Billboard doesn’t always get it right when it comes to Woman of the Year, in my opinion. Giving it to Selena Gomez in 2017, Madonna in 2016, and Katy Perry in 2012 were a few of their serious misses. Those were not marquee years for those artists, and although some people also thought Cardi B wasn’t deserving of the title for 2020 because she only released one song this year, that one song was possibly the single most culturally impactful track released. I’m talking about “WAP.” Accepting the Woman of the Year Award, during last night’s virtual ceremony, Cardi admitted that she never expected the conversation to be so big. “I mean, it pissed off a whole bunch of Republicans for no reason,” she quips. This, in a year where politics was a huge polarizing conversation, but it wasn’t the only social discourse dominating our world, and Cardi B is being honoured for her contributions to those cultural conversations as well. 


The Black Lives Matter movement was catapulted back into the spotlight in the first half of 2020 after some really hideous examples of racial inequalities when it comes to police brutality and the over-policing of Black and Brown communities. One of those examples is the killing of Breonna Taylor at the hands of the Louisville Metro Police Department. Last night, Breonna’s mother Tamika Palmer, called Cardi “one of the most outspoken advocates for justice over the last nine months,” during her introduction. It still breaks my heart that Tamika has to rely on celebrities to amplify her message of Justice For Breonna Taylor. Of course, what’s even more sad is that there’s still no justice. I remember over the summer when Cardi called on her male counterparts in the industry to join her in speaking out. She was trying to amplify the message as best she could, and also call on more Black men to speak up for Black women. The “WAP” hitmaker certainly knows the impact entertainers can have on their fans, especially in a year that temporarily shut down scripted programming production and other entertainment avenues, while (other than cancelled tours) the music industry and music consumption roared on.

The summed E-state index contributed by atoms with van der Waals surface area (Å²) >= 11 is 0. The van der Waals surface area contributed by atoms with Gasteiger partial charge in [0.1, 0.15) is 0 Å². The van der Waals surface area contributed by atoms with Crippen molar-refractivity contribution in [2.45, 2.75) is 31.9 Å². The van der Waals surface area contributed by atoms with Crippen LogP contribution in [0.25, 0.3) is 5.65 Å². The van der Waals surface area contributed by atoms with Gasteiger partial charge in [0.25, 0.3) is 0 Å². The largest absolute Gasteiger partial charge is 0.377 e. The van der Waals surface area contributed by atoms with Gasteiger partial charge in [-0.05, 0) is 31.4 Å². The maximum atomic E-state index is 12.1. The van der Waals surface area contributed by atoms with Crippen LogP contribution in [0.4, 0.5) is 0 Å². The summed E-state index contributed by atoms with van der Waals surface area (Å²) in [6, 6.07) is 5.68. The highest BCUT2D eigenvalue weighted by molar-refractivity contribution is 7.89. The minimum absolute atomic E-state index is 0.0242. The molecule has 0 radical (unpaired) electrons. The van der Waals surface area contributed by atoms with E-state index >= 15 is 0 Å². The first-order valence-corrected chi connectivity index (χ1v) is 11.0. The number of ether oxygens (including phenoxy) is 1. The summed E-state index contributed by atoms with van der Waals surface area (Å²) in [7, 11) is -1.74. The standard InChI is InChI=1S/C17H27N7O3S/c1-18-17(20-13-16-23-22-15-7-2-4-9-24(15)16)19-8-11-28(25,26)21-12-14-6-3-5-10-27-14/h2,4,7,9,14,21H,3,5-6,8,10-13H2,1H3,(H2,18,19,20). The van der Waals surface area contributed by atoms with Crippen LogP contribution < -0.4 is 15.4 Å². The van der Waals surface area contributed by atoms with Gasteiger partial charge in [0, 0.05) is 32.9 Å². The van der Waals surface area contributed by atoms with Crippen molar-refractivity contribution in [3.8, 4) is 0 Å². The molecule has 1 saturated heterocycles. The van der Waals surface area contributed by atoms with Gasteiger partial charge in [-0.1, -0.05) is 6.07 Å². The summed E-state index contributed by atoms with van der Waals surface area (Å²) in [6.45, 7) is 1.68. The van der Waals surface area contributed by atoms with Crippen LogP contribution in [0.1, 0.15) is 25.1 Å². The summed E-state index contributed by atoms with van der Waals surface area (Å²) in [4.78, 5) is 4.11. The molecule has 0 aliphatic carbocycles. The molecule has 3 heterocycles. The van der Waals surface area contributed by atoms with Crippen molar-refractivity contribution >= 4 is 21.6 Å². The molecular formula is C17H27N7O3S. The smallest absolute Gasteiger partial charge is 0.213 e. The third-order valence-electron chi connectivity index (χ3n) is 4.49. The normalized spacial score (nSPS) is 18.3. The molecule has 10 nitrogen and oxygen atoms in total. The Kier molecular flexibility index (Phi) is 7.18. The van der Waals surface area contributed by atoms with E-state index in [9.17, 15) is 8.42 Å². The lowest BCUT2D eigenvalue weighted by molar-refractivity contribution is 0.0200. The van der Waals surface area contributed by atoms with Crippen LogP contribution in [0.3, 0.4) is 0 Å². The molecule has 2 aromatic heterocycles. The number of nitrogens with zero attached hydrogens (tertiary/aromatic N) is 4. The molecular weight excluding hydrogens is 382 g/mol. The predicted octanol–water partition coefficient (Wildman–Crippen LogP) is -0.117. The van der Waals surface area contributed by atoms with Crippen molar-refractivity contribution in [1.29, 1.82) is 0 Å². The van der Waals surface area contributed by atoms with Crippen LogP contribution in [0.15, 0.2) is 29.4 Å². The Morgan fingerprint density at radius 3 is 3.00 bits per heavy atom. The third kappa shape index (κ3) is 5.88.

Part of the reason why Cardi resonates is because she’s speaking to her fans on their level. She might be one of the biggest artists in the world, who broke streaming records this year as detailed by Billboard Woman in Music host, Teyana Taylor, but she hasn’t lost the charm of being the girl from around-the-way who made it. In her acceptance speech, she talks earnestly about working on her craft and listening to people’s critiques, because she always wants to improve her craft. Those who followed Cardi before she went mainstream will remember when she would perform on stage, out of breath, and struggling to keep up with the pace of her own songs — but she got better. Watching her journey in real time in this business, mistakes and all, and she has her share of them, makes her that much more relatable. She has the ear of her people and while she has it she’s going to do her damndest to (as she said in response to those who thought she didn’t deserve this Billboard honour) keep your grandma popping her pussy on TikTok,  but she’s also going to promote the platform of Bernie Sanders, and fight for Justice for Breonna Taylor.